4 out of 5 Stars

Cut to the Chase:
“You know the truth can be really powerful stuff.  You’re not expecting it…” This is a wonderfully put together collection of essays; Vonnegut’s voice is distinct, cutting, witty and insightful.  The essays are very opinionated and after a while, you can easily predict some of his standpoints, yet they’re expressed so vividly that the collection is still worth reading, still compelling.  He compares Cinderella to Kafka, and then both to Hamlet (there’s a very interesting, but brief, section near the beginning where he includes graphs showing character journeys of each of these stories).  He talks about the war and his childhood as a jokester, admits that his wife is the oldest woman he’s slept with, discusses his writing life, the war, and how he feels as though he should sue the cigarette companies for not killing him off.  This was a quick read that I finished in the bookstore, but then had to buy anyway.

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Posted in Nonfiction

Unaccustomed Earth (Jhumpa Lahiri)

3.5 out of 5 stars

Cut to the Chase:
This is a well-written, thoughtful collection of stories focusing on Bengali men and women, largely in the beginning of middle age, who are reflecting on their Indian parents, understanding the responsibilities of parenthood, as well as the full implications of immigration and separation, now that they are becoming parents, and adults, themselves. The tension of culture — generational misunderstandings, the choice to marry an American or adhere to tradition — is a delightfully constant backdrop.  Further, Lahiri has a compelling command over the English language, and every description feels precise and artful.  Yet these stories are ultimately not as compelling or memorable as those in other Lahiri works.  The collection is a quick and enjoyable read, but ultimately, I can’t help feeling that this collection should be celebrated as a technical accomplishment in writing rather than a truly artistic expression of plot and character.
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Posted in Literary Fiction

The Duke and I (Julia Quinn, Bridgertons #1)

4 out of 5 stars

Cut to the Chase:
Definitely one of Quinn’s stronger works, this is an excellent introduction to her Bridgertons series We have the “Devastating Duke,” who is arrogant partially because he has had to overcome a traumatic childhood (father who ridiculed and ignored him because of his stammer), paired expertly with Daphne, the beautiful but usually overlooked beauty who has grown up surrounded by a boisterous, loving family.  They’re a very nice pairing in part because their backgrounds are so different, one bringing warmth and mirth to the other’s much colder, more solitary existence.  There is definitely some let’s-escalate-this-fight back and forth during the last one-third of the novel that keeps it from being a perfectly reviewed novel for me, but Quinn’s sense of humor (only sometimes over the top), and her deftness at drawing these characters saves it, making it a fun and refreshing read.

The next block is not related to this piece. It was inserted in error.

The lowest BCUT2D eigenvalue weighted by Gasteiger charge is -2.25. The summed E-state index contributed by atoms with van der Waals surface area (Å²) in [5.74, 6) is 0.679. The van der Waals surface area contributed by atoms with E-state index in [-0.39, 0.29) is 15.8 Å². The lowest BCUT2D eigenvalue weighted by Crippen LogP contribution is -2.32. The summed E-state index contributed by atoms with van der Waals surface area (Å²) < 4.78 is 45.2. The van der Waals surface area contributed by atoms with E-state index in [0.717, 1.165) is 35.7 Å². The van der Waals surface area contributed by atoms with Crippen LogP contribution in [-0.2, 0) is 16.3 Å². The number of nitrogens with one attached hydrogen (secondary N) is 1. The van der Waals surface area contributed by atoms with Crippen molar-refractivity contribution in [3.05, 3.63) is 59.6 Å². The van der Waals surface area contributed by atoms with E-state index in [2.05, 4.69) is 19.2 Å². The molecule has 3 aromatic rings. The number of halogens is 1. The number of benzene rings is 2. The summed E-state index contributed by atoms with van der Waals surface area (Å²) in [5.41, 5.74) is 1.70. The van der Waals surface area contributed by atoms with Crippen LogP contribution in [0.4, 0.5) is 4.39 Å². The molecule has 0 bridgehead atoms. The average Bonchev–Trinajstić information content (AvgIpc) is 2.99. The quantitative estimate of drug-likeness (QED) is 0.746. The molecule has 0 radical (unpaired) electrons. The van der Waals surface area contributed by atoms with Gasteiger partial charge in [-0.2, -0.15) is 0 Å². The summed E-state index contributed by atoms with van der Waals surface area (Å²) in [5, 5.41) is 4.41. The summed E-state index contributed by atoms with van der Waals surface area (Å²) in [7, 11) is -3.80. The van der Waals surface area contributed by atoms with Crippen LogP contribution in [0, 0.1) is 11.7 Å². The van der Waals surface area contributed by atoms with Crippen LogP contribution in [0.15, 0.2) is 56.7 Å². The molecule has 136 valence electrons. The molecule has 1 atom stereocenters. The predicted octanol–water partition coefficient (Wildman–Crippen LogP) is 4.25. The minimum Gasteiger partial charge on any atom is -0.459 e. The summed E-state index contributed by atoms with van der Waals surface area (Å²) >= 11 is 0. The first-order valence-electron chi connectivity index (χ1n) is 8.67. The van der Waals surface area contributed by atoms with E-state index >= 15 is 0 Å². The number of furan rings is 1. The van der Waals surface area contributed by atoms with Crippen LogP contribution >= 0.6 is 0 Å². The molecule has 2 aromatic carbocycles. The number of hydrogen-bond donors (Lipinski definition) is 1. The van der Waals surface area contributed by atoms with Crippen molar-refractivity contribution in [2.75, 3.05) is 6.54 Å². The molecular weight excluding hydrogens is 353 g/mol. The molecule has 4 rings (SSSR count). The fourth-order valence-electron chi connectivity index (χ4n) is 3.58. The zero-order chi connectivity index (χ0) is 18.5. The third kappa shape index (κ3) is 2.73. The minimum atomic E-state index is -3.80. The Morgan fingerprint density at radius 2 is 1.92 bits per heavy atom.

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Posted in Romance

Stardoc (SL Viehl)

3.5 out of 5 stars

Cut to the Chase:
The first book in a ten book series, Stardoc is split between the everyday medical practice on an alien planet and the overarching plot.  Unfortunately, the overarching plot is not very good, while the medical practice is fascinating.  The characters follow this same divide: the protagonist and her love interests are forgettable while the supporting cast, disposable characters, and even the environments are very intriguing.  Severe pacing issues arise, as we are frequently pulled out of the exciting medical practice to address some tedious plot point in the main storyline  There is some non-consensual sex in the book, so readers who are sensitive to such things should steer clear.  Overall, I have to recommend this book just based on the fact that a blend of an excellent sci-fi medical drama and an unexceptional love story/space adventure is absolutely unique — well worth experiencing once.

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Posted in Sci-Fi/Fantasy

Chester’s Way (Kevin Henkes)

Recommended, Repeatable